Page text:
When I first entered a courtroom, the judge was discussing how there was no swearing in the affidavit and the month was not properly dated. The judge then asked the plaintiff to go to the witness stand to swear certain statements. He was given the option of swearing on a religious book or giving an oath of affidavit and in this case, he chose the Bible. I was amazed to see how lenient the judges were and that is reflected in the Rules of the Small Claims Court in Section 1.03 (1) where it states that the “Rules shall be liberally construed to secure the just, most expeditious and least expensive determination”. Instead of asking the plaintiff to correct his mistake, the judge allowed it to be corrected on the spot.
There was one incident where one plaintiff would not leave the courtroom and was not acting professionally. He was not prepared for his case and would not listen to the judge’s orders. After he interrupted another proceeding, security was called as he would not leave the courtroom. Once security was called he left the courtroom. Based on this observation, I saw how those who are not well versed in law can become frustrated with the proceedings as they are unaware of the rules and procedure.
It is based on the above experience that I realized how essential paralegals are to the legal system. Paralegals give an opportunity for the average person to have a professional representative who has the knowledge to maneuver within the legal system at an affordable cost. Those that are not represented by a professional may face frustration as they do not fully understand the process.
What I was surprised to see was that there were very few paralegals present in the courtroom. Most were self represented and the minority had a lawyer/paralegal as a representative. This is a testament to how access to justice is working effectively. Some were well versed in the field of law and there were others who were there for the first time. Even those that were well versed in law did not have an advantage as there was an even playing field between those with legal experience and those without. This is a testament that access to justice is working effectively in our legal system. I also observed how statues are a key source of law in Ontario. Judges occasionally referenced the Courts of Justice Act when making decisions and everyone was subject to the same rules.
Based on my visit, I found that access to justice is vital to society and the functioning of an effective legal system. Every single Canadian has the opportunity to access justice whether they know the legal system or not. The Small Claims Court makes it easy to present a case and if any error is made, it can easily be corrected with minimal costs. Some of the disputes brought before the court are in the thousands of dollars and if a lawyer were to represent these cases, it would not be practical to go to court. There was one plaintiff who brought forward more than 15 motions for default judgements ranging from a couple thousand dollars to over ten thousand dollars for unpaid debts.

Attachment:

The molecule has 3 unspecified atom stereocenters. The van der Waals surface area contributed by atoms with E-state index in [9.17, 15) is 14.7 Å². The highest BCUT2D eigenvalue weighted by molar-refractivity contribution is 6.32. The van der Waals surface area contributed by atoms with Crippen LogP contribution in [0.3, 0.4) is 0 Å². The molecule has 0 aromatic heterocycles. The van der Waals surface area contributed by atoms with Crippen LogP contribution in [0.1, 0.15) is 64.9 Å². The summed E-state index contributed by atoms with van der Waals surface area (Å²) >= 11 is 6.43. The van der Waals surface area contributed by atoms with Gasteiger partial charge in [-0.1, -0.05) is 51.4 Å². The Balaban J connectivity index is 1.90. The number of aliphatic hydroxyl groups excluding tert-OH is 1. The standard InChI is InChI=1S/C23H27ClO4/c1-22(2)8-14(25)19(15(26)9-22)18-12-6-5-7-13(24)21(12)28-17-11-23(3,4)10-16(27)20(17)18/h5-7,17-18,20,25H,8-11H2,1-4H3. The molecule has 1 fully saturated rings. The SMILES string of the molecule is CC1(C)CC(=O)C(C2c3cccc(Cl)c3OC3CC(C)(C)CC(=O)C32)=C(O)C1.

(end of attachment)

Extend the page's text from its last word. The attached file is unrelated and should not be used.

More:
No judge would engage in any unnecessary dialogue with any member of the courtroom other than what pertained to the legal matter. This is important in upholding the Rule of Law in that the judiciary is independent and no one can influence a judge. They must remain independent and free from bias. Only once the court proceedings had ended did the judge give an opportunity for students to ask questions.
To conclude, my experience in the Small Claims Court allowed me to reflect on how access to justice and the rule of law are such an essential underpinning to society. Everyone is equal before the law and has an affordable option to settle disputes legally. There is no bias in the courtroom and the judge stayed neutral towards all cases. The court cases were also heard in a speedy manner so no one would have to wait long for their motion to be heard. While there were lawyers present in some situations, it did not affect where a motion was granted or not as the judge considered the merits of each side’s argument. Now I fully comprehend how essential the Small Claims Court is and how paralegals are able to fill a void that is greatly needed in the legal system.